The Electronic Communications Code (“Code”) has now been operational for over 12 months, forming part of the Digital Economy Act 2017. The revised Code was introduced to provide a range of measures to make it easier to allow network operators to roll-out infrastructure on both public and private land. This Code now applies to all new sites as well as any existing new sites being renewed.
In January 2019, The National Assembly for Wales published the ‘Mobile Action Plan Update’ as a follow up to the Welsh Government’s Mobile Action Plan in October 2017, providing a list of actions to take forward with the task of increasing coverage in Wales.
According to this report, mobile coverage in Wales has increased by 28% since June 2017, reaching 56%.
One of the recommendations made in this report was to allow masts up to 30m in height to be regarded as “permitted development”. Today, the Welsh Government have confirmed a change in the permitted development rules. From April 2019, Telecoms masts can be erected under permitted development rights up to 25 meters in height, an increase of 10 meters in line with England & Scotland.
We are disappointed that there is no reference to the part farmers and landowners play in facilitating this this roll-out. We regard farmers and landowners as being the key stake holder in this process, with their contribution often not only being the availability of land, but also their important assistance in the achievement of planning consent. The farmers are often not credited for their work in this regard and unfortunately (as of late), our experience is that operators are forcing a situation their pursuance of increased mobile coverage is coming at the farmers cost.
There is a trend of operators being opportunistic, relying less on what two parties may reasonably agree for lease terms, and relying more on forcing agreement on landowners. The operators have been willing in some instances to allow farmers to help with planning whilst incentivizing them with terms that are agreed on an open basis, and then reducing the rental offerings (in some instances) by over 95% after the operator has secured the assistance of the farmers to secure the consents they need to progress the development of the site. This is not what the Code had intended and paradoxically will only serve to slow mobile coverage down if this type of behavior goes unchallenged.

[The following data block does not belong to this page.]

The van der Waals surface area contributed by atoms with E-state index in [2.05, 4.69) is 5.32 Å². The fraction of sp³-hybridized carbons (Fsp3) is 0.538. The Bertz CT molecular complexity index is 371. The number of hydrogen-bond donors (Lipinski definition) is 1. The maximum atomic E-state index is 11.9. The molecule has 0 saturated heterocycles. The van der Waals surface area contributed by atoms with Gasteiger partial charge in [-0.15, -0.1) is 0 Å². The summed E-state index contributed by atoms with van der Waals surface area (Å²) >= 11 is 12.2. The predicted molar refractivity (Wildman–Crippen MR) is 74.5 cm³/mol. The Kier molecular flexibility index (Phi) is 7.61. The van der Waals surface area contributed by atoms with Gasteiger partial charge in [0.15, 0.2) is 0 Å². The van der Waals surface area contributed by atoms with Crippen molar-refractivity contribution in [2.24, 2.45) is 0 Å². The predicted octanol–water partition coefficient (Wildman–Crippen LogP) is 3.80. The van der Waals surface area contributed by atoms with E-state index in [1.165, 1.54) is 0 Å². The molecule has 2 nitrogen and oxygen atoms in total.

There is also evidence that the introduction of the Code has prompted operators to switch temporary masts off in some areas after that coverage has been relied upon, such that this artificially boosts the demand for permanent sites in the locality which are then procured at a fraction of the costs associated with the temporary masts.
We as a rural surveying practice located within the Snowdonia National Park, have represented numerous clients in negotiating the ‘deal’ between the Landowner (“Landlord”) and the Operator (“Tenant”) both pre and post the introduction of the Code. Telecommunications sites are still an opportunity for landowners but with new legislation the landscape has changed quite literally and for the moment it is perhaps for the worse.
How we can help
Professional Advice and Representation– Landowners being approached by site operators should seek professional advice immediately. Reasonable Legal and Professional Fees are normally covered by the Site Operators, therefore our service is free to the landowner.
Negotiating the best outcome for our clients– We are experienced in representing your needs and ensuring that the best possible outcome is achieved for the client when negotiating Heads of Terms.
Take time to understand the implications– We understand that decisions should be made after considering the full wider picture. We will ensure that you have the information advice and full support required to make an informative decision.
Farm management advice– We can provide advice on wider farm management relating to the telecommunication premises, such as such as advising on Basic Payment Scheme, potential tax implications and preparing damage and compensation claims.